Occupational Safety and Health Act – OSHA

 Occupational Safety and Health Act – OSHA

OSHA was created “to assure safe and healthful working conditions for working men and women by setting and enforcing standards and by providing training, outreach, education and assistance.”  The Occupational Safety and Health Act – OSHA of 1970 states in Section 5 that “each employer (1) shall furnish to each of his employees employment and a place of employment which are free from recognized hazards that are causing or likely to cause death or serious physical harm to his employees AND (2) shall comply with occupational safety and health standards promulgated under this Act.  Each employee shall comply with occupational safety and health standards and all rules, regulations, and orders issued pursuant to this Act which are applicable to his own actions and conduct.”

The Information in this article is broken down into two parts: (1) Employer Responsibilities and (2) OSHA Enforcement. Recordkeeping and Posting Requirements are also covered in another post.


Under the OSH law, employers have a responsibility to provide a safe workplace. This is a short summary of key employer responsibilities: (Sourced from OSHA’s website)

*Provide a workplace free from serious recognized hazards and comply with standards, rules and regulations issued under the OSH Act.

*Examine workplace conditions to make sure they conform to applicable OSHA standards.

*Make sure employees have and use safe tools and equipment and properly maintain this equipment.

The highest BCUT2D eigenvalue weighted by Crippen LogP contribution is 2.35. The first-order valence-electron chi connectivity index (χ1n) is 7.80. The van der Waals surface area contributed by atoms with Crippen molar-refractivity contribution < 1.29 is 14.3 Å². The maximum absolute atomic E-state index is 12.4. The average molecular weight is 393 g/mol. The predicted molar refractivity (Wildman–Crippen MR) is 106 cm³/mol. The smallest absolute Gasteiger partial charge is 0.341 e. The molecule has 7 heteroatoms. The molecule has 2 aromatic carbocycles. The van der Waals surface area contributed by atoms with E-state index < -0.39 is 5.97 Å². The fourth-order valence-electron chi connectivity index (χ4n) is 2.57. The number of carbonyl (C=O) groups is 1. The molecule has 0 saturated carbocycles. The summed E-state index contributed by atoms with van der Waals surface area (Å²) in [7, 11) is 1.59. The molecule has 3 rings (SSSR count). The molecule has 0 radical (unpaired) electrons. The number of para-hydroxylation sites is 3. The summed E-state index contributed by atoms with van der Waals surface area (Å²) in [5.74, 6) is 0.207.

*Use color codes, posters, labels or signs to warn employees of potential hazards.

*Establish or update operating procedures and communicate them so that employees follow safety and health requirements.

*Employers must provide safety training in a language and vocabulary workers can understand.

*Employers with hazardous chemicals in the workplace must develop and implement a written hazard communication program and train employees on the hazards they are exposed to and proper precautions (and a copy of safety data sheets must be readily available). See the OSHA page on Hazard Communication.

*Provide medical examinations and training when required by OSHA standards.

*Post, at a prominent location within the workplace, the OSHA poster (or the state-plan equivalent) informing employees of their rights and responsibilities.

*Report to the nearest OSHA office all work-related fatalities within 8 hours, and all work-related inpatient hospitalizations, all amputations and all losses of an eye within 24 hours. Call: 1-800-321-OSHA (6742); TTY 1-877-889-5627. [Employers under federal OSHA’s jurisdiction were required to begin reporting by Jan. 1, 2015. Establishments in a state with a state-run OSHA program should contact their state plan for the implementation date].